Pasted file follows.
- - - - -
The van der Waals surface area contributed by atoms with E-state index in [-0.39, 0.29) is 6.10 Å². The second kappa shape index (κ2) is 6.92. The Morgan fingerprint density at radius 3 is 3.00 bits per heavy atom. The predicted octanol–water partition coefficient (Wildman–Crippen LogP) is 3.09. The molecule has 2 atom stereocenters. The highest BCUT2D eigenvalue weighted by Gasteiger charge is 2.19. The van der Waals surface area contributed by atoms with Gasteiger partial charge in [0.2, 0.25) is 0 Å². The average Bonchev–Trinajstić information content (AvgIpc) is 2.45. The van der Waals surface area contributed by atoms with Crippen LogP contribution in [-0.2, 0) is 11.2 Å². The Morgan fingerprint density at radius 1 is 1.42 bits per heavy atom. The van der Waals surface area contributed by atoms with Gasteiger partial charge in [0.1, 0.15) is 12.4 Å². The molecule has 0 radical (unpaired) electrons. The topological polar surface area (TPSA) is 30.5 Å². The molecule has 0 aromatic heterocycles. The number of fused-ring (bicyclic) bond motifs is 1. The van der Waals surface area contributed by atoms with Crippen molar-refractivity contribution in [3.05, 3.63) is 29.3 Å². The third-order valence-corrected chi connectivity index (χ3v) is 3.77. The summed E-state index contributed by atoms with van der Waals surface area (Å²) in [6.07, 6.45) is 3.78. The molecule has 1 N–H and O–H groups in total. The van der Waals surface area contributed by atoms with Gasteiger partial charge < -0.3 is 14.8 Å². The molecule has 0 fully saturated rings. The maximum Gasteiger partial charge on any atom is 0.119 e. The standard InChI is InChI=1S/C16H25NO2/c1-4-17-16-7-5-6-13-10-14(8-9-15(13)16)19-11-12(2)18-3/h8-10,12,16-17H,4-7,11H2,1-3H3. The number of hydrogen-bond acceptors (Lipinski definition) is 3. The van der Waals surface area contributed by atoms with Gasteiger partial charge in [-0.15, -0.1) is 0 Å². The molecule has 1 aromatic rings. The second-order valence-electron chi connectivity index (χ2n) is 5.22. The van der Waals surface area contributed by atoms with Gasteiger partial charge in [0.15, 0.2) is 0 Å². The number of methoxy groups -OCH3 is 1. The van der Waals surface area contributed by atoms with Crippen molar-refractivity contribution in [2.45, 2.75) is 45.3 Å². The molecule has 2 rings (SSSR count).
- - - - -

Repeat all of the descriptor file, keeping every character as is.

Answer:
The van der Waals surface area contributed by atoms with E-state index in [-0.39, 0.29) is 6.10 Å². The second kappa shape index (κ2) is 6.92. The Morgan fingerprint density at radius 3 is 3.00 bits per heavy atom. The predicted octanol–water partition coefficient (Wildman–Crippen LogP) is 3.09. The molecule has 2 atom stereocenters. The highest BCUT2D eigenvalue weighted by Gasteiger charge is 2.19. The van der Waals surface area contributed by atoms with Gasteiger partial charge in [0.2, 0.25) is 0 Å². The average Bonchev–Trinajstić information content (AvgIpc) is 2.45. The van der Waals surface area contributed by atoms with Crippen LogP contribution in [-0.2, 0) is 11.2 Å². The Morgan fingerprint density at radius 1 is 1.42 bits per heavy atom. The van der Waals surface area contributed by atoms with Gasteiger partial charge in [0.1, 0.15) is 12.4 Å². The molecule has 0 radical (unpaired) electrons. The topological polar surface area (TPSA) is 30.5 Å². The molecule has 0 aromatic heterocycles. The number of fused-ring (bicyclic) bond motifs is 1. The van der Waals surface area contributed by atoms with Crippen molar-refractivity contribution in [3.05, 3.63) is 29.3 Å². The third-order valence-corrected chi connectivity index (χ3v) is 3.77. The summed E-state index contributed by atoms with van der Waals surface area (Å²) in [6.07, 6.45) is 3.78. The molecule has 1 N–H and O–H groups in total. The van der Waals surface area contributed by atoms with Gasteiger partial charge < -0.3 is 14.8 Å². The molecule has 0 fully saturated rings. The maximum Gasteiger partial charge on any atom is 0.119 e. The standard InChI is InChI=1S/C16H25NO2/c1-4-17-16-7-5-6-13-10-14(8-9-15(13)16)19-11-12(2)18-3/h8-10,12,16-17H,4-7,11H2,1-3H3. The number of hydrogen-bond acceptors (Lipinski definition) is 3. The van der Waals surface area contributed by atoms with Gasteiger partial charge in [-0.15, -0.1) is 0 Å². The molecule has 1 aromatic rings. The second-order valence-electron chi connectivity index (χ2n) is 5.22. The van der Waals surface area contributed by atoms with Gasteiger partial charge in [0.15, 0.2) is 0 Å². The number of methoxy groups -OCH3 is 1. The van der Waals surface area contributed by atoms with Crippen molar-refractivity contribution in [2.45, 2.75) is 45.3 Å². The molecule has 2 rings (SSSR count).